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Title: Comparison of repeated measurements of methane production in sheep over 5 years and a range of measurement protocols
Contributor(s): Robinson, Dorothy L  (author); Goopy, John P  (author); Hegarty, Roger  (author); Oddy, Hutton  (author)orcid 
Publication Date: 2015
DOI: 10.2527/jas.2015-9092
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Abstract: Emissions of 710 ewes at pasture were measured for 1 h (between 09:00-16:30 h) in batches of 15 sheep in portable accumulation chambers (PAC) after an overnight fast continuing until 2 h before measurement, when the sheep had access to baled hay for 1 h. The test was used to identify a group of 104 low emitters (I-Low) and a group of 103 high emitters (I-Hi) for methane emissions adjusted for liveweight (CH4awt). The 207 ewes selected at the initial study were remeasured in 5 repeat tests from 2009 through 2014 at another location. The first repeat used the original measurement protocol. Two modified protocols, each used in 2 yr, drafted unfasted sheep on the morning of the test into a yard or holding paddock until measurement. Emissions of the I-Hi sheep were higher (102-112%) than I-Low sheep in all subsequent PAC tests, with statistical significance (P < 0.05) in 3 tests. Tests without overnight fasting were simpler to conduct and had repeatabilities of 51 to 60% compared with 31 and 43% for the initial and first repeat tests, respectively. After habituation to a diet fed at 20 g/kg liveweight, 160 of the 207 sheep were measured in respiration chambers (RC); 10 high (Hi-10) and 10 low (Low-10) sheep were chosen, representing extremes (top and bottom 6.25%) for methane yield (MY; g CH4/kg DMI). The Hi-10 group emitted 14% more methane (adjusted for feed intake) in a follow-up RC test, but Low-10 and Hi-10 sheep differed in only 1 of the 5 PAC tests, when Hi-10 sheep emitted less CH4awt than Low-10 sheep (P = 0.002) and tended to eat less in the feeding opportunity (P = 0.085). Compared with their weight on good pasture, Low-10 sheep were proportionately lighter than Hi-10 sheep in the relatively poor pasture conditions of the initial test. Sheep identified as low emitters by PAC tests using the initial protocol did not produce less CH4 (mg/min) when fed a fixed level of intake in RC. Correlations between estimates of an animal's CH4awt measured in PAC and CH4 adjusted for feed intake in RC were quite low (r = 0-19%) and significant (P < 0.05) in only 1 test of unfasted sheep. With moderate repeatability over the 5 yr, PAC tests of CH4awt could be a viable way to select for reduced emissions of grazing sheep. As well as exploiting any variation in MY, selecting for reduced CH4awt in PAC could result in lower feed intake than expected for the animals' liveweight and might affect the diurnal feeding pattern. Further work is required on these issues.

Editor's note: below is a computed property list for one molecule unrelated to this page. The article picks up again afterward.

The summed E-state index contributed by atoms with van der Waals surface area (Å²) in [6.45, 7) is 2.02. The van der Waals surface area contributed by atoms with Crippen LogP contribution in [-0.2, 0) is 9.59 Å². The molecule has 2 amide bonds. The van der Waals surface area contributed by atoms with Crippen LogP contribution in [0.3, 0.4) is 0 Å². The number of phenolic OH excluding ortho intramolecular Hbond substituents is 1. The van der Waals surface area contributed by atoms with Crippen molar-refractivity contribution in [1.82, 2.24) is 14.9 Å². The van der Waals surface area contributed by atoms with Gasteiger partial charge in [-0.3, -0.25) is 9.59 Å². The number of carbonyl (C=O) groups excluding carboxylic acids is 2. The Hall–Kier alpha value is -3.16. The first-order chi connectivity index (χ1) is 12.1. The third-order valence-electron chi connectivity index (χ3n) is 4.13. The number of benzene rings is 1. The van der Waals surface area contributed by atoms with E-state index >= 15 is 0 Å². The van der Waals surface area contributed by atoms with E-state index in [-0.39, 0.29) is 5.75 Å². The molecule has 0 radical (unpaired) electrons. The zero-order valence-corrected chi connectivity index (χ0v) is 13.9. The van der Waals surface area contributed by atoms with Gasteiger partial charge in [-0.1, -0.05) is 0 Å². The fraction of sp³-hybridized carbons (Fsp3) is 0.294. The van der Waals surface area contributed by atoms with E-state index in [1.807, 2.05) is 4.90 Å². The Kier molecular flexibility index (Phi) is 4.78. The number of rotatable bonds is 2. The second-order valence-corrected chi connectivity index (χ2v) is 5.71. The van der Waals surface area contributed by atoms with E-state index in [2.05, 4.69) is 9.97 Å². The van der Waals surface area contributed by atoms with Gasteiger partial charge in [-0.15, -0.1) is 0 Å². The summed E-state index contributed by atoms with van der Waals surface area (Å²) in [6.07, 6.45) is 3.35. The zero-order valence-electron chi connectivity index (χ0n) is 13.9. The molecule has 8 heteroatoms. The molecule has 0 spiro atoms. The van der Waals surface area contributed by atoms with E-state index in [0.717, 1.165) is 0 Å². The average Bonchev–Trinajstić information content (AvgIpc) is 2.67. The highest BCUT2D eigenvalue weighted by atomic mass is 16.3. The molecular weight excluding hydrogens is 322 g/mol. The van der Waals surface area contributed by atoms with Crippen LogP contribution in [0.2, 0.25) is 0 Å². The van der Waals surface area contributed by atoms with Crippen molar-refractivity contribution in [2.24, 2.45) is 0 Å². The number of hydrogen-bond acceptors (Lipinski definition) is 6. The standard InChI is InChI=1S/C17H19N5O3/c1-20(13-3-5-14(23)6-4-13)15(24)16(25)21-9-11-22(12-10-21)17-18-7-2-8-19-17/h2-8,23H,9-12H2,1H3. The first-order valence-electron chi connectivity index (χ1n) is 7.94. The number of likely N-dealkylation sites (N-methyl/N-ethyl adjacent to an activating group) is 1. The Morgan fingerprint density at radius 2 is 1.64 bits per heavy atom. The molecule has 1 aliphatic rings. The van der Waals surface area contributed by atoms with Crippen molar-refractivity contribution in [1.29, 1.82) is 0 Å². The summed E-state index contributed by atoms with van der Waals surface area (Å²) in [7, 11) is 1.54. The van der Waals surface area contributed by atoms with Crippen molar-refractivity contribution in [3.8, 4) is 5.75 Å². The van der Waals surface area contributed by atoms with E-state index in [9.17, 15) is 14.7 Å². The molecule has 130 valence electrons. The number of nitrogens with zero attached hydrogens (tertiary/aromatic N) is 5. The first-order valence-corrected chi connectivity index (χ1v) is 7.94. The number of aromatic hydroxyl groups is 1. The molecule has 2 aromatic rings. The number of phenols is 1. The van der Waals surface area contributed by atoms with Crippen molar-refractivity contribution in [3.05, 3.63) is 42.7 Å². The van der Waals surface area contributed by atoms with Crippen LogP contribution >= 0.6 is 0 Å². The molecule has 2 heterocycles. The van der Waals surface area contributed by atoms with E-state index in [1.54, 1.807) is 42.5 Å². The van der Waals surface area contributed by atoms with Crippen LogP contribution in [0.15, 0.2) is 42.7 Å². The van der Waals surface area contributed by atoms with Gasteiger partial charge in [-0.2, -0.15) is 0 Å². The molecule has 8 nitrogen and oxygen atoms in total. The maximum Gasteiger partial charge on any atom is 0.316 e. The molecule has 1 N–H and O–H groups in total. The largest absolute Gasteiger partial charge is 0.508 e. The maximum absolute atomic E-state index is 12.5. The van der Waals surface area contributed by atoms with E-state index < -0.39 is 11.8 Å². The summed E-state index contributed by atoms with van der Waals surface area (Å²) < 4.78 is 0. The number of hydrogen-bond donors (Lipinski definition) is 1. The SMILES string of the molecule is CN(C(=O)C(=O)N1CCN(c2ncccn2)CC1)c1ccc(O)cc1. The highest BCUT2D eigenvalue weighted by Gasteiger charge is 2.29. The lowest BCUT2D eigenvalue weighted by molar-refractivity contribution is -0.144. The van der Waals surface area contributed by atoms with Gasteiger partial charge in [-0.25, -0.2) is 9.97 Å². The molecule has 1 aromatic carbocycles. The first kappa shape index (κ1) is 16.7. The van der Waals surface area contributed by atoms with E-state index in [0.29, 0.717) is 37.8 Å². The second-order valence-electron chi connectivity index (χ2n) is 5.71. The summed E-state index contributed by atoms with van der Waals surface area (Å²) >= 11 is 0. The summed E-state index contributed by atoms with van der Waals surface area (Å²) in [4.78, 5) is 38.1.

Publication Type: Journal Article
Source of Publication: Journal of Animal Science, 93(10), p. 4637-4650
Publisher: American Society of Animal Science
Place of Publication: United States of America
ISSN: 1525-3163
Fields of Research (FoR) 2008: 070299 Animal Production not elsewhere classified
070201 Animal Breeding
Fields of Research (FoR) 2020: 300399 Animal production not elsewhere classified
300109 Non-genetically modified uses of biotechnology
Socio-Economic Objective (SEO) 2008: 960302 Climate Change Mitigation Strategies
Socio-Economic Objective (SEO) 2020: 190301 Climate change mitigation strategies
Peer Reviewed: Yes
HERDC Category Description: C1 Refereed Article in a Scholarly Journal
Appears in Collections:Journal Article

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